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How narrow-band and broad-band UVB irradiation influences the immunohistochemistry analyses of experimental animals’ skin – a comparative study. Part II.

Katarzyna Borowska

Department of Histology and Embryology with Experimental Cytology Unit, Medical University of Lublin, 11 Radziwiłłowska, 20–080 Lublin, Poland

 

Corresponding author: Prof. Katarzyna Borowska, E-mail: k_borowska@wp.pl

 

Submission: 14.09.2017; Acceptance: 28.09.2017

How to cite this article: Borowska K. How narrow-band and broad-band UVB irradiation influences the immunohistochemistry analyses of experimental animals’ skin – a comparative study. Part II. Our Dermatol Online. 2017;8(3e):e6.


ABSTRACT

This is the second part of the artcle series impact narrow-band UVB radiation (NB-UVB) and broad-band UVB radiation (BB-UVB) on experimental animals’ skin (white Wistar female rats). The aim of this comparative study was immunohistochemistry analyses containing expression of p53 protein. Expression of p53 protein was performed on two experimental groups. One – exposed to NB-UVB; the other – exposed to BB-UVB radiation. The results indicate that p53 protein takes an active part in the process of apoptosis that is induced by both NB-UVB and BB-UVB. The results showed an increase in p53 expressing cells following BB-UVB than NB-UVB phototherapy.

Key words: narrow-band UVB, TL01, 311 nm, broad-band UVB, TL 12, p53 protein.

 


INTRODUCTION

This is the second part of the artcle series impact narrow-band UVB radiation (NB-UVB) (311 nm) and broad-band UVB radiation (BB-UVB) (290-320 nm) on experimental animals’ skin. The aim of this comparative study was immunohistochemistry analyses containing expression of p53 protein.

 

MATERIAL AND METHODS

Expression of p53 protein was performed on two experimental groups. One – exposed to NB-UVB; (D- dorsal part and A – abdominal part) the other – exposed to BB-UVB radiation (D- dorsal part and A – abdominal part). The experimental animals were white Wistar female rats. The control group and experimental groups were described in detail in my previous articles – part I [1].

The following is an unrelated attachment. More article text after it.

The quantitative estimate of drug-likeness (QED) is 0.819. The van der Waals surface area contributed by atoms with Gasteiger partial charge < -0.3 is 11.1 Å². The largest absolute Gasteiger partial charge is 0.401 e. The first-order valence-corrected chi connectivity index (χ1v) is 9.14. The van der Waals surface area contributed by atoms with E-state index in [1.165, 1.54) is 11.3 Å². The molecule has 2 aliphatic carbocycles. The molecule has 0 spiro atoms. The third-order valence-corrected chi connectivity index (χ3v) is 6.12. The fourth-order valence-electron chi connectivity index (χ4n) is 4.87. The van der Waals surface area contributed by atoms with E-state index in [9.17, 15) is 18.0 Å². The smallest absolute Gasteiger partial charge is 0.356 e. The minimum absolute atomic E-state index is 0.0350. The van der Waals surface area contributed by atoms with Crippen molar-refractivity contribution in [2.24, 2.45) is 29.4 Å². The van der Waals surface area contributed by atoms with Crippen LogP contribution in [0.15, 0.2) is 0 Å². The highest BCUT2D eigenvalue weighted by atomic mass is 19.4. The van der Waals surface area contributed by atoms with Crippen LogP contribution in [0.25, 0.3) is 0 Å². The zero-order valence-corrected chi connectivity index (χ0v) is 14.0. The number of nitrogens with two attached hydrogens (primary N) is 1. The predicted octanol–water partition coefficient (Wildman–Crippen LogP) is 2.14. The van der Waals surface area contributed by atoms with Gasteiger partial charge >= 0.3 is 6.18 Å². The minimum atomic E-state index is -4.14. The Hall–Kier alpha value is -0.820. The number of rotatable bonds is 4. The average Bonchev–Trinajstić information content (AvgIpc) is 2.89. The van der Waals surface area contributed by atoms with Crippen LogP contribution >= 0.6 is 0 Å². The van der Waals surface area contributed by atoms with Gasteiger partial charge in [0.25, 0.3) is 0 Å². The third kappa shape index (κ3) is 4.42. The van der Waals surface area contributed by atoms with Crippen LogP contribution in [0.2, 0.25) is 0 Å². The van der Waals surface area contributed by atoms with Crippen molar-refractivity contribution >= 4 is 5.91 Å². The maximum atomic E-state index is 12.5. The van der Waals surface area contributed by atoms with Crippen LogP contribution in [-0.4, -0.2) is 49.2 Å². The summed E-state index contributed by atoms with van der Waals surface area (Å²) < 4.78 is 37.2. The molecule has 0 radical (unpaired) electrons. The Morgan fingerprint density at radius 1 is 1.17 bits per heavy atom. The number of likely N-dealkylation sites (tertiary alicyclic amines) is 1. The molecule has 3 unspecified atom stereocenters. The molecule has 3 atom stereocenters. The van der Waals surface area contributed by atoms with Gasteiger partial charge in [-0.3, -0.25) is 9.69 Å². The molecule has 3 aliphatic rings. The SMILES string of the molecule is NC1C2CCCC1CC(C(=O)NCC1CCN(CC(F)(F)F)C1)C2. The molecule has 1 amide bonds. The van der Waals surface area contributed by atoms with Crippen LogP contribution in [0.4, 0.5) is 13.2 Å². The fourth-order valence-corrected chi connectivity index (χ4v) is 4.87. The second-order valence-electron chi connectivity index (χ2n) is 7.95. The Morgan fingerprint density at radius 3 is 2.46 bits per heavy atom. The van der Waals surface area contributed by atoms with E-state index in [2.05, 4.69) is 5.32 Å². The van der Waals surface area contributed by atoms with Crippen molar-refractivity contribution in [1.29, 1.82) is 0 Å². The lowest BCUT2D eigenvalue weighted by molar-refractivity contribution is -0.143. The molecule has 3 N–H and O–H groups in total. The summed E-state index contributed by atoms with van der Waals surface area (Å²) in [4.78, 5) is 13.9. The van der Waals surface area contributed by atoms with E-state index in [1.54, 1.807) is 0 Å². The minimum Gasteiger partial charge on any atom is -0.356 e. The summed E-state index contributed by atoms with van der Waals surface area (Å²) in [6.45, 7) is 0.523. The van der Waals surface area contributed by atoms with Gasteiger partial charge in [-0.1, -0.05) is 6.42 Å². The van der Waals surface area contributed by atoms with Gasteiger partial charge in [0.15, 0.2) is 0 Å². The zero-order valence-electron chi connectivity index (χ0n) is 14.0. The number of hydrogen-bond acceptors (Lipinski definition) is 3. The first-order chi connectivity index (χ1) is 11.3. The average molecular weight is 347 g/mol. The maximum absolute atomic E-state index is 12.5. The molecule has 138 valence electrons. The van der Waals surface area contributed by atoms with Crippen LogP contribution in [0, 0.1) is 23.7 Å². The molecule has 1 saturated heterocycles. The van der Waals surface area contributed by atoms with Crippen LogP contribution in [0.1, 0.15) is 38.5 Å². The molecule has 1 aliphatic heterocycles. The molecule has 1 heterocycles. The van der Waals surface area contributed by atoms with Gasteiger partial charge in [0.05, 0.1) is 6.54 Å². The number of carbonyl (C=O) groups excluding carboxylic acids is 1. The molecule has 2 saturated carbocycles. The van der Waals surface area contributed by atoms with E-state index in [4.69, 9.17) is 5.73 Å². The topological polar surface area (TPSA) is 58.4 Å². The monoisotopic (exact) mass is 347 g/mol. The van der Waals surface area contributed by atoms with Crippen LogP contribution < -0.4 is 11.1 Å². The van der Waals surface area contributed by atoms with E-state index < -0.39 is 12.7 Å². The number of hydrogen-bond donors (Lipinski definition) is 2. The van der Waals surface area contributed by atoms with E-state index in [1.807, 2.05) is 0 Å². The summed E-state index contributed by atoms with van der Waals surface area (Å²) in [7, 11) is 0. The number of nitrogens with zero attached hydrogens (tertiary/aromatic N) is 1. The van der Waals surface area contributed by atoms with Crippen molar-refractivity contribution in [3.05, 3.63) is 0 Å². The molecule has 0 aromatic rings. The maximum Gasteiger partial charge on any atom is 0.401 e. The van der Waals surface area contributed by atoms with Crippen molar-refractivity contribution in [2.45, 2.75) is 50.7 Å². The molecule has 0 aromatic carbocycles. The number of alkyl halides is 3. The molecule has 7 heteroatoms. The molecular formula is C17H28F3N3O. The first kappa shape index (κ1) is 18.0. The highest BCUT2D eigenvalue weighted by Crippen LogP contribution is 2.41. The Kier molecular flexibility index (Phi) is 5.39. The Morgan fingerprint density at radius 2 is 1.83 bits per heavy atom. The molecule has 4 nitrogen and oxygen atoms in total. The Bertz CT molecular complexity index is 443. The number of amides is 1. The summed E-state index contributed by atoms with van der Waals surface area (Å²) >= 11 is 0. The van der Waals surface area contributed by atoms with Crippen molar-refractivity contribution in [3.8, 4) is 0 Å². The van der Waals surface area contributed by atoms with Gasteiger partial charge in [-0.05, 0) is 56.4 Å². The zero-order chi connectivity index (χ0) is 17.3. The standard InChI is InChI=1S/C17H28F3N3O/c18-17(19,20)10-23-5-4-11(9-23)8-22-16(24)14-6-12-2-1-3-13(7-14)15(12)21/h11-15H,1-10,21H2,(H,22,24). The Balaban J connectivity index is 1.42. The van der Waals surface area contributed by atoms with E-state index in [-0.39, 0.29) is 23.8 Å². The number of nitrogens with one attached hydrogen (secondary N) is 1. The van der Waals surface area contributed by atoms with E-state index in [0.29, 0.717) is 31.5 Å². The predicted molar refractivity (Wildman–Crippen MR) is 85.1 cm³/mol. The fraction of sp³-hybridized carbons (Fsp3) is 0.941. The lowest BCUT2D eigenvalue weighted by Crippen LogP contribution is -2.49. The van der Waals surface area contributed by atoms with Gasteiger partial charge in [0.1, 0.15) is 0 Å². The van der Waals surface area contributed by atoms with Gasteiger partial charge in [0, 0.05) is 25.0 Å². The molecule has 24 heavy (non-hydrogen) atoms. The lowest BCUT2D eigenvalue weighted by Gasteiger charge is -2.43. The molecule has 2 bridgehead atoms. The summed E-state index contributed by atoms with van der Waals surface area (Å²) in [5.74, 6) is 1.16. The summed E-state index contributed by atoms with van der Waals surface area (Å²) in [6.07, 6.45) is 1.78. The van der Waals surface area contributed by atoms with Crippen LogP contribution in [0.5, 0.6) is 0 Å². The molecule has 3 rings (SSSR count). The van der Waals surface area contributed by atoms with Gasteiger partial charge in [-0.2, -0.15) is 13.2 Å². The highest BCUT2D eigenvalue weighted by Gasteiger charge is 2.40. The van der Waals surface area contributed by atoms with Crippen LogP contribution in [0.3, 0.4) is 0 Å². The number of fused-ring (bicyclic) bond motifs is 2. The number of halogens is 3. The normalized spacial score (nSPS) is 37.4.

Immunohistochemical analyses for p53 protein was done using standard protocols. IHC tests were then done using antibodies directed against protein 53 (P5813; Sigma-Aldrich, St. Louis, MO, USA; dilution 1:100). The exposure of the antigenic sites was performed thermally by incubation in citrate buffer solution with pH = 6, in a microwave oven at 800 W, for 3 cycles lasting 5 min. The material was incubated in a primary antibody diluted as recommended by the manufacturer overnight at 4 °C. To visualize the reaction, diaminobenzidine solution (DAB) and hematoxylin colouration were used. In the negative control, experiments were conducted in a similar manner, but omitted the specific primary antibody. The material was evaluated with the use of a light microscope using objective×20 and×40. The percentage of cells with positive expression was calculated by counting approximated 300 cells in at least three randomly chosen microscopic fields (objective 40). The intensity of expression of individual proteins of cutaneous cells was compared. The intensity was graded as low (+), intermediate (++) and high (+++), by using the BX4 image analysis system manufactured by Olympus, with a DP 25 digital camera and the Cell^D software. The percentage of cells of the given intensity expression in each analyzed fields was calculated. These values were expressed as a mean ± standard deviation. The obtained tests results were subjected to statistical analysis with the use of Statistica 10.0 software StatSoft Polska. The chi-square (χ2) test was applied to compare the mean of proteins indicating positive and negative cells in groups.